On the evening of October 4, 1999, a Land Rover burst into flames in a farm paddock in Dunsandel, near Christchurch. Inside was Jill Thomas - former schoolteacher and the second wife of Kevin Harmer, Regional Manger at Selwyn District Council and Perendale sheep farmer.
At the time Jill's death was considered a tragic accident, but two years on and after two trials Kevin Harmer was found guilty of murdering her. And why had he done it? Sex - said the Crown. Harmer had fallen in love with a Wellington prostitute named Penny who is now the third Mrs Harmer.
Late last year Harmer's case was brought to the attention of The Investigator's writer and presenter Bryan Bruce.
So Bruce visited Harmer in jail and had an off the record conversation with him.

Like many of the convicted murderers he had met he was a thoroughly pleasant man. "He looks and sounds like your typical Canterbury farmer bloke - except these days he's wearing an orange jumpsuit," says Bruce. " I found him very co-operative, he welcomed my independent inquiry into his case and gave me free access to all his files.
"I found it curious that the police originally believed Jill's death was an accident and then, on the same physical evidence, decided a year later that it was murder," says Bruce; "what had changed?"

What had changed was that, some months after the fire, two of the firemen who had been at the call-out to the scene went to a Conference where the guest speaker was Dr John De Hann - an American forensic fire expert. After his talk the firemen went up to De Hann and showed him some photographs of the Harmer Land Rover fire.

"It was the moment the Harmer investigation turned," says Bruce. "Because shortly after that meeting the two fire officers filed reports with the police alerting them to the possibility that Jill's death might not have been an accident after all."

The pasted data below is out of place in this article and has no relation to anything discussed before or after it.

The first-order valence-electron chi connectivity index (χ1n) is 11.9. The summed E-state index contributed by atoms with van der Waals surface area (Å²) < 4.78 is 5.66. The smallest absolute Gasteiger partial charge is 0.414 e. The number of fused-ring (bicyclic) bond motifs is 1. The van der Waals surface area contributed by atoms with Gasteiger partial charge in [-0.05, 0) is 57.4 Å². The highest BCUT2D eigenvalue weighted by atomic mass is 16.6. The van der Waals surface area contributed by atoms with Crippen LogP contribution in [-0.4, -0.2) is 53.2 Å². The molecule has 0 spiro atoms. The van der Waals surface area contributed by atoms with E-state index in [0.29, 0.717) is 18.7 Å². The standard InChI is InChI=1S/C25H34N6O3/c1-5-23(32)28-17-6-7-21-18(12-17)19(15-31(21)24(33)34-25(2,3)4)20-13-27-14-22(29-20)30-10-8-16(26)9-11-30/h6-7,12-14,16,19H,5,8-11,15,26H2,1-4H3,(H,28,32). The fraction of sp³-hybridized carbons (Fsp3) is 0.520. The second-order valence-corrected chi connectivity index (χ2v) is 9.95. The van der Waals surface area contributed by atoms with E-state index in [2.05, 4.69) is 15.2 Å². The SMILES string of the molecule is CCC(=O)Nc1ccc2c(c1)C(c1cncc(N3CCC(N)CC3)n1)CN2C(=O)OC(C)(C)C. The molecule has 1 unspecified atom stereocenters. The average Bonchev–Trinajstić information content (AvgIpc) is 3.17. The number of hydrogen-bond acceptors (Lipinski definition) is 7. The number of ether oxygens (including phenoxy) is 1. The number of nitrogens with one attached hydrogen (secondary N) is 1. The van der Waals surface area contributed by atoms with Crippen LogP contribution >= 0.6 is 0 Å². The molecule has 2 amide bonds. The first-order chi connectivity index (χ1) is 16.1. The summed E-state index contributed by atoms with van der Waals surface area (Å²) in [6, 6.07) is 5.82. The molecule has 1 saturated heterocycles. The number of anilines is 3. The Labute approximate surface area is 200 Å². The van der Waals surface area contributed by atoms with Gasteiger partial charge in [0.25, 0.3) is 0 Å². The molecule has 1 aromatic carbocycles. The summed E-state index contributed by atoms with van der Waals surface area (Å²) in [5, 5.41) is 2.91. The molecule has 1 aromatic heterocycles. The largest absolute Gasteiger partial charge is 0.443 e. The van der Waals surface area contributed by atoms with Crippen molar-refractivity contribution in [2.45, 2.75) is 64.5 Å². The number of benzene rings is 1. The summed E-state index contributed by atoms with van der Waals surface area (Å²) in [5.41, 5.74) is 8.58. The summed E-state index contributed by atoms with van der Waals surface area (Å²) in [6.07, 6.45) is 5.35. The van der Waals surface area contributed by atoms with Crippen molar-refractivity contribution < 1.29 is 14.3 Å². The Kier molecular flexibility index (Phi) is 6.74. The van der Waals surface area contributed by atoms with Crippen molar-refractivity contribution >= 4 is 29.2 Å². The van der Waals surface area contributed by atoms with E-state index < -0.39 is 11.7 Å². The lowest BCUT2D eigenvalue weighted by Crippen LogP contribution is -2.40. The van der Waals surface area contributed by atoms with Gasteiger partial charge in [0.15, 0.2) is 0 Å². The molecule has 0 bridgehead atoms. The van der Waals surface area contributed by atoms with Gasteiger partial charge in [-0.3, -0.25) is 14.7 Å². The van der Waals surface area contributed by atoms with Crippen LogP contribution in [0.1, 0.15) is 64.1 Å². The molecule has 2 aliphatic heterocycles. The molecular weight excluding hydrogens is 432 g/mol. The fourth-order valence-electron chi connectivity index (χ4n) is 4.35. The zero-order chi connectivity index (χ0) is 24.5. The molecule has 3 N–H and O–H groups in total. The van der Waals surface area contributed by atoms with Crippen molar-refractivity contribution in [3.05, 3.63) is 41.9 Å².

In this episode of The Investigator, Bruce systematically unpacks Kevin Harmer's statement of what happened on the Harmer farm the night Jill Thomas died, and the events that led to his eventual arrest and conviction.
Harmer said he had put 20 litres of petrol in the passenger foot-well of the farm's Land Rover. He'd put another 20 litre container full of diesel on the passenger seat and on the vehicle's tray just behind the driver's side of the cab was another 10 litres of petrol.

He said he had purchased the additional fuel that afternoon for use in their farm machinery. It was just laziness that he hadn't taken the fuel out of the cab at the implement shed before Jill drove the vehicle around the farm that night.
After having tea on the fateful night, Jill drove the Land Rover while Kevin Harmer checked for cast ewes and picked up dead lambs.
Harmer claimed that after slowly driving around the farm for about 40 minutes, checking for cast ewes and picking up dead lambs, his wife got out of the cab to pick up some rubbish. He said in his statement that he was walking ahead of her at that time to open a gate.
A that point he said he heard Jill get back in the truck and seconds later heard something that sounded like a gas fired barbeque being lit. He said he turned around and saw the cab full of flames.


"Everything rests on establishing the truth of what he said," says Bruce. "And much of that, it seemed to me could be tested. Do plastic petrol containers explode when you put a match to them? Would Jill have been able to drive around in a cab full of petrol fumes?"
"So I spoke to a whole lot of experts from forensic fire experts to a toxicologist at our own National Poisons Centre in Dunedin. And while that was all very interesting and told me a lot, in the end I felt compelled to get two old Land Rover's - fill them with 20 litre petrol and diesel containers just as Kevin Harmer said he did, and set them on fire to see what would happen."

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